Monday, November 11, 2013

Finding Balance: the yin with the yang

I've been away from writing for the past while. I found myself in a mid-school-year slump and was fairly deficient in life. What I mean by that was that I just felt so depleted. I've spent so much time on patient research, and reports... putting way too much pressure on myself and forgot all about balance.

I was getting palpitations, my anxiety was an everyday occurrence and although I thought I was still managing self-care, I realized (too late, mind you) that it was the wrong type of self-care.

I forgot all about balance! I was drinking 2-3 cups of coffee per day trying to perk myself up, but it wasn't working as well as it had in the past. I was running as much as I possibly could, forgetting all about my yoga.

It was a sit-down with my clinic advisor that reminded me what I was totally forgetting: The yin/yang balance of energy. And it's totally ironic because I use this model with my patients on my Chronic Fatigue/Fibromyalgia clinic shift. But we're all vulnerable to this pattern!

The Yin Yang Theory:
Yang represents movement, heat, motion, fire. It is adrenaline; masculine in nature. Whereas Yin is nurturing; it is substance, water; female in nature. Where Yang is energy and activity, Yin is matter and rest.  They are opposites, but neither can exist without the other.

For example, coffee and other stimulants are Yang in nature. So is a cardio workout (like running). Whereas sleep or a restorative workout is Yin in nature.

Although your Yang will go up and down, there are certain aspects of our lives that contribute to a depletion of Yin: overwork, poor diet (not eating enough or not eating enough nutrient-dense foods), lack of sleep, and chronic/daily stress.

So we try to get through our day with caffeine to keep us awake, or we keep busy and run around like crazy with tasks and work, but if we don't nurture the Yin side of our energy balance, we start making more and more "withdrawals" from the Yin piggy bank to make up for our spent energy on the Yang side. And over time that piggy bank gets more and more empty (or "less full" if you're an optimist).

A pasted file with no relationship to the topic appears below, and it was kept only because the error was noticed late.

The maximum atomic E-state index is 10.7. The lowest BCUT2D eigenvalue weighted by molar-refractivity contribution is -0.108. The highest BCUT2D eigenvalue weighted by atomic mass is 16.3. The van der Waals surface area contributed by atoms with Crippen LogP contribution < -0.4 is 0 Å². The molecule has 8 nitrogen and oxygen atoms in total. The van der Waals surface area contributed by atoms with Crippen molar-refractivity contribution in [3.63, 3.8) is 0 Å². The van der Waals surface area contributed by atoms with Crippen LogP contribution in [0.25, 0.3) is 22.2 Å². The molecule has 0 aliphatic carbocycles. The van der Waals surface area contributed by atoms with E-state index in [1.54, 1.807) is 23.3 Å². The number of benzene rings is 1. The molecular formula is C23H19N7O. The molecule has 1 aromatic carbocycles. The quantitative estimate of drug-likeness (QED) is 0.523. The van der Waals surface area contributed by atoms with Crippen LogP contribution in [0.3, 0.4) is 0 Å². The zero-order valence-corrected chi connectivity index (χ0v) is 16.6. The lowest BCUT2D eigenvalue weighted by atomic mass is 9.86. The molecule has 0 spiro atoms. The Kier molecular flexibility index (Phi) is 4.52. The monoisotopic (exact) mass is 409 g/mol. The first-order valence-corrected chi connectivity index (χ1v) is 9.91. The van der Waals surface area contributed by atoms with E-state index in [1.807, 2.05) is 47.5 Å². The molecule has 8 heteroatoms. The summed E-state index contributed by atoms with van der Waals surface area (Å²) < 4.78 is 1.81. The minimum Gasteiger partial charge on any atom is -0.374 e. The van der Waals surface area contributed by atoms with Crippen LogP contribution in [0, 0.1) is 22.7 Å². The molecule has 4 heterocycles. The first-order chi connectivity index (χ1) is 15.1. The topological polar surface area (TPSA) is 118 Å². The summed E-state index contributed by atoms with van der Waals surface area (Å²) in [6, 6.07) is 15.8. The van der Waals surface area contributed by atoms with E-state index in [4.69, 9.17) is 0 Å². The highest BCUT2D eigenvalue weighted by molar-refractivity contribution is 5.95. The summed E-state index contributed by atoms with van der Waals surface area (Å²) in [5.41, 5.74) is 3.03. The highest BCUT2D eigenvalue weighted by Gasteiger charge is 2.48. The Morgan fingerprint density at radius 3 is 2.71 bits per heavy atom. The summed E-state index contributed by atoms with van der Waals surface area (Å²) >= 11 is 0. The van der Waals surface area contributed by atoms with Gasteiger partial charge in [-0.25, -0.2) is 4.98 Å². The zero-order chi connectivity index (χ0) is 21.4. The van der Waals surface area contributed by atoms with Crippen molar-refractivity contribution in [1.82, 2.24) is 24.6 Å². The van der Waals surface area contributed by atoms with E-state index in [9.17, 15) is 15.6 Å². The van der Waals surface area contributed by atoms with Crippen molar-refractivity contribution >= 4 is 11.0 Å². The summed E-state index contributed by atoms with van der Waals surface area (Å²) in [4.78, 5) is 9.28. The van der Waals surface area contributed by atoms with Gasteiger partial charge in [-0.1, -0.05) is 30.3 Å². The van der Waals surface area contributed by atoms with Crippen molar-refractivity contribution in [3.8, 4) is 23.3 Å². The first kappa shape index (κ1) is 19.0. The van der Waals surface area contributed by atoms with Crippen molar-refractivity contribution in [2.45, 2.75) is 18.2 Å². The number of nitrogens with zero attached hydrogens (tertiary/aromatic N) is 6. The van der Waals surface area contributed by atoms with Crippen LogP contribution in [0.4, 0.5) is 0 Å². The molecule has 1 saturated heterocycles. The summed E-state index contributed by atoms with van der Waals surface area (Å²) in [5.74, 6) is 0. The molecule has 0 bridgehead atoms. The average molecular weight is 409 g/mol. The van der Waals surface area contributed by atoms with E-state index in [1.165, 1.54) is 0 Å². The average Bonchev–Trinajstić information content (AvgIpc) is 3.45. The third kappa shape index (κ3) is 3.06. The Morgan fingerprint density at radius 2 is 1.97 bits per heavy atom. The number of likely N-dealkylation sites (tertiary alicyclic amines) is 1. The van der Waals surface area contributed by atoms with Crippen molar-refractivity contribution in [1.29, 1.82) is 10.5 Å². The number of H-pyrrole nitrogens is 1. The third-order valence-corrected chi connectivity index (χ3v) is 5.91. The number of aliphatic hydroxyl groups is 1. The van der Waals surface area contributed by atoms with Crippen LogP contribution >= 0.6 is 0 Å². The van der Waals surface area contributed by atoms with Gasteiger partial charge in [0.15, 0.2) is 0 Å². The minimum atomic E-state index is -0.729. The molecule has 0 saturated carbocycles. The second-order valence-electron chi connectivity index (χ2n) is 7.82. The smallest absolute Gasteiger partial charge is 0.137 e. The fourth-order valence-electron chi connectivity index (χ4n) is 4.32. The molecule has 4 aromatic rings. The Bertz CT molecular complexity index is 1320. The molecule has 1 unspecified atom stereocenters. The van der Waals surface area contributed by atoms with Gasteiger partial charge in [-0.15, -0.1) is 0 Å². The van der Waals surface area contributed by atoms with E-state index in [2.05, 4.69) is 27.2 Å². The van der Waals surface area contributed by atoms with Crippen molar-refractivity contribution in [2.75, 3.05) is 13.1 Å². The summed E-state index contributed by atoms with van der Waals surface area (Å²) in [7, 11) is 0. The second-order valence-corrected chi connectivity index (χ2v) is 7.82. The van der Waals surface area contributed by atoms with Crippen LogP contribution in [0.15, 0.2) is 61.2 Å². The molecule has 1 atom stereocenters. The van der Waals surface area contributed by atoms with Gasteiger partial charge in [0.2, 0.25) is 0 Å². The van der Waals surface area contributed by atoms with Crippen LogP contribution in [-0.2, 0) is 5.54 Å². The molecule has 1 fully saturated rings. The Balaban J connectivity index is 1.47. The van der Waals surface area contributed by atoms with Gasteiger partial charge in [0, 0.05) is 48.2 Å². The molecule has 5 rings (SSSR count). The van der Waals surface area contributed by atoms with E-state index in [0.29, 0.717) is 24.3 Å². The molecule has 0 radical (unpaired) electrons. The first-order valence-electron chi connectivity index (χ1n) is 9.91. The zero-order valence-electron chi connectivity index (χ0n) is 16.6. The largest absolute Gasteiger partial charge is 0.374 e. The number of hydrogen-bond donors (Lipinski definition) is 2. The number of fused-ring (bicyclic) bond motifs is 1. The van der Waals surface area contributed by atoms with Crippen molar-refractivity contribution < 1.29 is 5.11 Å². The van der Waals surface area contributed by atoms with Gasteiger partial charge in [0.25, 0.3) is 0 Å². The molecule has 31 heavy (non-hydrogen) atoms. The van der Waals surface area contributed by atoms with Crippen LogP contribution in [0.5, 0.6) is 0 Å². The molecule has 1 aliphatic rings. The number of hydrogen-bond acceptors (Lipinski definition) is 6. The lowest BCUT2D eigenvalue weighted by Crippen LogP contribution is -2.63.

I recently fell into this imbalance and needed a reminder to take care of my Yin side, otherwise I'd have nothing left to give of myself and I would ultimately crash.

How to restore Yin to avoid burnout:
There are many things that we can do to help rebuild our Yin side. The key is to think "restorative". Just because Yang is motion, movement and energy doesn't mean that we have to stop exercising, but we need to balance how we exercise and how we take care of ourselves.
  • Restorative or Yin Yoga - as it is actually called. I went to a hot yoga class and felt amazing afterwards. Slow movement and deep breathing can do wonders! The best part is at the very end where you lay on your mat in the beautifully warm room and breathe. This is time for just you. Don't think of anything or anyone else. Your yoga instructor should remind you of this during your class. 
  • Qi gong - another Yin building type of exercise that matches breath work to slow and controlled movement
  • Hydrotherapy: I spent 2 hours at Body Bliss, an amazing hydrotherapy spa. But don't worry, for those of you without access to Toronto's therapeutic waters, you can easily make-shift your own at home.
    • Take a nice warm epsom salt bath. Epsom salts are made from magnesium. They help to relax your muscles, especially if you're feeling any strain.
    • Do contrast showers at home: 3-5 minutes hot water, alternating with 30 seconds as cold as you can tolerate. Repeat for 3 cycles. This will improve circulation and help boost your immune system. After the cold you can bundle yourself up in a nice warm robe or big fluffy towel and rest to allow your body temperature to regulate. 
    • Use the saunas or steam room at your gym. Just remember to end your treatment with a cold shower (at least 30 to 60 seconds). 
  • Ditch the stimulants, and drink more water, or tea like Nettle tea. It's nourishing and contains vitamins A, C, K and minerals like calcium, potassium and iron. 
  • Pace yourself. I got a little too crazy with my workouts. Running makes me feel so good that I was going for runs too often. Give yourself a break from the cardio every so often and focus on stretching or holding yoga positions. 
  • Get some sleep! There are many options out there for those who have a hard time going to sleep or staying asleep. There are botanicals (teas) and things like melatonin that can help assist your body in falling into it's natural circadian rhythm - talk to your ND about the best course of action for you.
  • Get nourishment through food. Eat nice hearty, warm foods like stews or soups. Avoid caffeine, sugar and alcohol ... though I wouldn't say no to a small glass of wine once a week :)

And lastly remember that it's always okay to say no to someone. If someone asks a favour of you and you really need time for yourself, it's okay to say no and to take care of you. Give yourself permission to rest - you don't need to justify yourself to anyone.